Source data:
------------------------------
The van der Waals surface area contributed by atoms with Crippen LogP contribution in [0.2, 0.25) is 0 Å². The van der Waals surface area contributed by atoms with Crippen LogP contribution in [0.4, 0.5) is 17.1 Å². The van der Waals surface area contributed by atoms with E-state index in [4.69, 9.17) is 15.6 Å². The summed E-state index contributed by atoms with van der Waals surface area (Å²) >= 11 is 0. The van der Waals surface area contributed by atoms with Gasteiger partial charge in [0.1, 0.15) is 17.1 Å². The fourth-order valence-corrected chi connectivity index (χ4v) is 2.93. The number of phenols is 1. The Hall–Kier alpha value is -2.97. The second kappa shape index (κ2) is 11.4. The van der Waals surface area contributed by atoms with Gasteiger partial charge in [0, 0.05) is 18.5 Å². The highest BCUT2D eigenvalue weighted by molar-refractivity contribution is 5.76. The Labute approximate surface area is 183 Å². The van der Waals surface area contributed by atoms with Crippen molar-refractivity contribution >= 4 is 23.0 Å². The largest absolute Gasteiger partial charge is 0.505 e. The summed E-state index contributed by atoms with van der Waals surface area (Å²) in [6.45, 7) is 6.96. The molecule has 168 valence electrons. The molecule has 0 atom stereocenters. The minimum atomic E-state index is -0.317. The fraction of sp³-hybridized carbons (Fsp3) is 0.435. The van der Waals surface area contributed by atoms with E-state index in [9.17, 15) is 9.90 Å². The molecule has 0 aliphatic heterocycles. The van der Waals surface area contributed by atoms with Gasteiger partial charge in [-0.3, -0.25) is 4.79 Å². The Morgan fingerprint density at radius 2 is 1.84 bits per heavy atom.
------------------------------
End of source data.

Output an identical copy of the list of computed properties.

The van der Waals surface area contributed by atoms with Crippen LogP contribution in [0.2, 0.25) is 0 Å². The van der Waals surface area contributed by atoms with Crippen LogP contribution in [0.4, 0.5) is 17.1 Å². The van der Waals surface area contributed by atoms with E-state index in [4.69, 9.17) is 15.6 Å². The summed E-state index contributed by atoms with van der Waals surface area (Å²) >= 11 is 0. The van der Waals surface area contributed by atoms with Gasteiger partial charge in [0.1, 0.15) is 17.1 Å². The fourth-order valence-corrected chi connectivity index (χ4v) is 2.93. The number of phenols is 1. The Hall–Kier alpha value is -2.97. The second kappa shape index (κ2) is 11.4. The van der Waals surface area contributed by atoms with Gasteiger partial charge in [0, 0.05) is 18.5 Å². The highest BCUT2D eigenvalue weighted by molar-refractivity contribution is 5.76. The Labute approximate surface area is 183 Å². The van der Waals surface area contributed by atoms with Crippen molar-refractivity contribution >= 4 is 23.0 Å². The largest absolute Gasteiger partial charge is 0.505 e. The summed E-state index contributed by atoms with van der Waals surface area (Å²) in [6.45, 7) is 6.96. The molecule has 168 valence electrons. The molecule has 0 atom stereocenters. The minimum atomic E-state index is -0.317. The fraction of sp³-hybridized carbons (Fsp3) is 0.435. The van der Waals surface area contributed by atoms with E-state index in [9.17, 15) is 9.90 Å². The molecule has 0 aliphatic heterocycles. The van der Waals surface area contributed by atoms with Gasteiger partial charge in [-0.3, -0.25) is 4.79 Å². The Morgan fingerprint density at radius 2 is 1.84 bits per heavy atom.